70-year-old downtown hotel is closing, possible permanently, but there’s still time for one last taste of its amazing purin platter.

Purin, Japanese custard pudding, occupies an interesting spot in the dessert pantheon. It’s remarkably consistent, with even the cheap stuff you can get from convenience stores being pretty good, but there’s also a premium purin subclass that promises to kick the decadent deliciousness up to a higher level.

One of the most exalted examples of premium purin is the pudding served in the cafe of the Hilltop Hotel in Tokyo’s Ochanomizu neighborhood. Also known as the Yamanoue Hotel, the building was constructed in 1938 and the hotel opened in 1954, becoming a popular place to stay for numerous writers and novelists.

▼ The Hilltop Hotel

Sadly for sweets fans, the Hilltop Hotel is scheduled to close indefinitely on February 13. Due to its age, the building is in need of numerous structural upgrades and renovations, and the management is unsure if the necessary construction work is financially feasible, so the closure may end up being permanent. In other words, the clock is ticking for anyone who wants to try the Hilltop Hotel purin, which is why we showed up at the hotel on a recent Monday morning.

We expected we weren’t the only ones with such dessert-based ambitions, so we showed up at the cafe, which is called Coffee Parlor Hilltop, at 10:30 a.m., one hour before the cafe opens. Despite being a weekday morning, though, when we arrived there were about 50 people already waiting in line to get in. Overhearing their conversations, we learned some people mention that they had come to Tokyo that morning on the Shinkansen bullet train specifically to eat at the cafe.

Thankfully, we didn’t have to spend our entire wait standing there. At around 11 o’clock, the hotel started distributing what are called seiriken, or “organizing tickets.” Basically, they’re sheets of paper that act as a sort of placeholder in line. The ones for the cafe even have a QR code so that you can get a sense of how much longer you’ll have to wait.

Freed from having to stand there, we killed time by exploring the lobby and other public areas of the hotel, which radiate and old-school sense of classy luxury.

Even though we weren’t in the first seating group, our wait turned out to be surprisingly short, as we were guided to our table in the cafe at around noon, just 30 minutes after the restaurant opened.

We were given a menu, but we didn’t really need it, since we already knew what we wanted to order…

…the purin à la mode!

At a price of 2,000 yen (US$13.90), this is several times more expensive than the pudding sold at convenience stores, which generally goes for a few hundred yen. As you can see from the photo, though, the Hilltop Hotel’s purin à la mode is accompanied by a entourage of sliced fruits, ice cream, and even a cream puff, so the sticker shock wasn’t going to dissuade us from ordering it. But would the real thing look as beautiful as the menu photo?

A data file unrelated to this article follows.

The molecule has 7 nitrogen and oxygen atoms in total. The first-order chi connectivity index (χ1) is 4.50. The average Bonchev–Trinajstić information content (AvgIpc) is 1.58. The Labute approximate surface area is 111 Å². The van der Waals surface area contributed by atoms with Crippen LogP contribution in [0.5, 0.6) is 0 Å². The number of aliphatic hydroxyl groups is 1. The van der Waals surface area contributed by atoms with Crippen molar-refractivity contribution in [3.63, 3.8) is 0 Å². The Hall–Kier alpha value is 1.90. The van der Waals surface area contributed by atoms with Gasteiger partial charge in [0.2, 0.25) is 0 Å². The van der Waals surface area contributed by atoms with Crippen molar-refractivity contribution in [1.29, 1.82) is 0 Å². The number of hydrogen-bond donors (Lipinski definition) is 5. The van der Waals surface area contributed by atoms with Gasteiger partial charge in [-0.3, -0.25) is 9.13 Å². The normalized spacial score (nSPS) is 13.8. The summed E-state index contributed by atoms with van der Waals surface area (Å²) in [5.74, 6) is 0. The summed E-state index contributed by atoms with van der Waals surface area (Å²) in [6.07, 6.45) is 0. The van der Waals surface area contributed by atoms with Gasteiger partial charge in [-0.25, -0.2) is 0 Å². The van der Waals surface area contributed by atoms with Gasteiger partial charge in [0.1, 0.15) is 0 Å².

Yes, yes it would.

The platter is a work of art. The pudding itself takes center stage, naturally, with slices of apple fanned out behind it like a delicate, delectable wing. The cream puff has a swan motif, a classical aesthetic for dessert parlors in Japan, and even the smoothly scooped sphere of vanilla ice cream spoke to the chefs’ attention to detail.

Purin fans will tell you that what really sets the best custard pudding apart is how noticeable the flavor of the egg is, and the Hilltop Hotel’s does not disappoint. The sweetness is just right too, noticeable without saturating your taste buds, and setting up a nice contrast with the slightly bitter caramel sauce. The texture is on the firm side, which helps the purin maintain its structural integrity as you take bites of it, allowing you to leisurely savor it bit by bit.

The cream puff is also remarkably refined, with an outstanding balance between the ever-so-slightly crisp crust and rich but not-cloying cream

Our biggest surprise came with the vanilla ice cream. In addition to the expected sweetness, there’s an almost floral quality to its flavor profile, making it both enticing and refreshing. Finally, the sliced fruits and berries were, without exception, fresh and delicious.

Since we were living large with our premium purin, we decided to also order a pot of black tea, for 1,100 yen.

This was also excellent, but what really left an impression on us were the cup and saucer we were given to use. Being the fancy individuals we are, we recognized them as dishware from the Japanese brand Vienna no Bara, which we’d recently seen for sale in a department store priced at 27,500 yen (US$190)!

▼ We made very sure not to drop the cup.

So while there are cheaper, and quicker, ways to get your purin fix, if you’re a fan of this particular dessert, we highly recommend putting the Hilltop Hotel’s on your to-eat-list ASAP. Yes, you’ll probably need to show up well before the cafe opens in order to get a seiriken, but the wait is worth it, and if you’re lucky enough to get in the very first seating group, this is a great excuse to eat dessert before noon.

Cafe information
Coffee Parlor Hilltop / コーヒーパーラーヒルトップ
Address: Tokyo-to, Chiyoda-ku, Surugadai Kanda 1-1

Photos ©SoraNews24
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